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Hi all,
I am new to the forum, and I'm excited to potentially get some help with an issue we are experiencing.

We have a pomeranian/corgi/shelti mix named Cooper. About a year ago at his annual vet exam, we were told that Cooper needed to lose some weight, and that we should give him approximately 1/2-3/4 cup of food twice per day, in the AM and the PM. We did this, and everything was fine-- he was obviously more excited to get his food when we gave it to him, but he never whined for it... Up until a couple months ago.

Now, it's like a flip was switched. We feed him after we get up and ready in the morning, and from the time we wake up and finish showering, he's whining at us and barking at us to give him his food. He starts upstairs, then eventually heads downstairs to wait for us, barking/whining the whole time. He does this constantly, until we give him his food, and after that he's fine.

It's the same issue in the evening. We usually feed him after we've cooked up and served our own food--- then put his food in a dish and he "eats with us." Again, the second we head to the kitchen to start cooking, he's whining and/or barking constantly until we give him his food.

We have not given in and fed him any earlier than we were before, but I know that by giving him the food, we're reinforcing the behavior. THe problem is that there is never a point where the STOPS the barking/whining, where we can give him the food as a reinforcement for being quiet. It's just constant.

Any thoughts? It's driving us crazy, and is especially annoying and embarrassing when we have guests over... I'm just not sure how to approach it from a training standpoint. I know it's bad to acknowledge the behavior, but I don't know how to get him fed when the whining is constant, and giving him his food is rewarding it.

Thanks in advance for any thoughts you have!!

Sarah
 

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Best thing to do is wait it out. Buy some earplugs, get a book or something to do while you wait, and then set up camp to wait for 5 seconds of quiet. Right when you get those 5 seconds start putting the food down, if he makes noise while you are putting it down then go back to waiting. With my hyper active, I'm going to jump and vocalize during meal prep, boy I've had to wait 30 minutes or more for those 5 seconds, it's nerve wracking, annoying, and frustrating as can be to wait them out, but it does work and they do eventually shut up.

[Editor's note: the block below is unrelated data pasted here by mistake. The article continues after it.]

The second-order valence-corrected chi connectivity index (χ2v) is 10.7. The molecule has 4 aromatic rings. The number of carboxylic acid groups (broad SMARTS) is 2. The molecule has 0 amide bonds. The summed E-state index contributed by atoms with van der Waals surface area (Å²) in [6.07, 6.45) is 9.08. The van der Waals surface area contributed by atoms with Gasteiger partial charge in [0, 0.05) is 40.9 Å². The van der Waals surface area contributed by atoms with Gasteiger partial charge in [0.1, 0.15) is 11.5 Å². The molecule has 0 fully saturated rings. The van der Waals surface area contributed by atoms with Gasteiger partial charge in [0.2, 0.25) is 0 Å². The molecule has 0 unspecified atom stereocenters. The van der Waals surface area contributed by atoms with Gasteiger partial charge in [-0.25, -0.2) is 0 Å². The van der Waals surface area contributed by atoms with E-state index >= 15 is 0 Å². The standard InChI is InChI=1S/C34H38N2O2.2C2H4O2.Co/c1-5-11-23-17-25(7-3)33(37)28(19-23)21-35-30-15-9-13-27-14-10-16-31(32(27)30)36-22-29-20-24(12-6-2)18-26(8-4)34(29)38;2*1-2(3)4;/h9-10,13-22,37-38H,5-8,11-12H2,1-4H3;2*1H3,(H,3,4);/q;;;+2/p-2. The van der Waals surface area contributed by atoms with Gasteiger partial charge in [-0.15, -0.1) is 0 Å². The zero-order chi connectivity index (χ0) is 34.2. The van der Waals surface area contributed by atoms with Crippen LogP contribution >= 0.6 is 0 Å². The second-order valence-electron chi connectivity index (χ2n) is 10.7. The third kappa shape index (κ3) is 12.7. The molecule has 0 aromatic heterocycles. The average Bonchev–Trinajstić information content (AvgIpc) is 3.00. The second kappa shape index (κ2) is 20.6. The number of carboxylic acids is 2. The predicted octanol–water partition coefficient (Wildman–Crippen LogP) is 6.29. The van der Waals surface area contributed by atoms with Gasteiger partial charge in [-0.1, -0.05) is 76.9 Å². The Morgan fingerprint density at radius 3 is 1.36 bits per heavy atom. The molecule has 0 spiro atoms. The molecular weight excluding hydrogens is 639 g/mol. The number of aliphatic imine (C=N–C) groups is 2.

Some other things you can try is breaking the pattern of getting fed so that he's not anticipating meal time. If your heading to the kitchen to cook triggers the behavior, then figure out the best way to mix that up. Maybe prep his food, take him on a walk, feed him, then cook your dinner.

Try feeding him out of kongs, you can prep them in advance, stick them in the freezer, and pull one out so that prepping his food is cut out and he's not anticipating that and getting himself worked up. Mixing the kibble with something wet like yogurt, canned 100% pumpkin, kibble soaked in homemade chicken broth or water, then freezing it will force him to take longer to eat.

Try giving him something like green beans, or carrot sticks, to help him feel full during the day. Both are low cal and good for dogs that cannot have extra calories.
 

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I'd agree with giving him low calorie snacks during the day. I also think it would be a good idea to introduce kongs into his schedule.

Other than that- is there a reason you don't want to feed him earlier before he starts the behavior? All three of those breeds in his mix are pretty vocal breeds that tend to find barking super rewarding in and of itself. It may just be his way of expressing his excitement- some dogs do a wiggle dance for dinner and others bark incessantly.

Barking can be a particularly difficult behavior to break, so if you can head it off then that might be easier.

Waiting it out if the only other option that I can think of, but like I said those are all breeds who find barking behavior to be very rewarding and tend to vocalize when super excited, so I can imagine this being a road plagued with frustration.
 

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Discussion Starter #6
Thanks for the advice, all. We're going to try and start feeding him at different times when he's not barking. My husband and I are such creatures of habit--- perhaps we've become too predictable. I'll try a Kong, as well.

It's odd, because despite his breed combination, he's never been a big barker until now!

Thanks again for the help!
 
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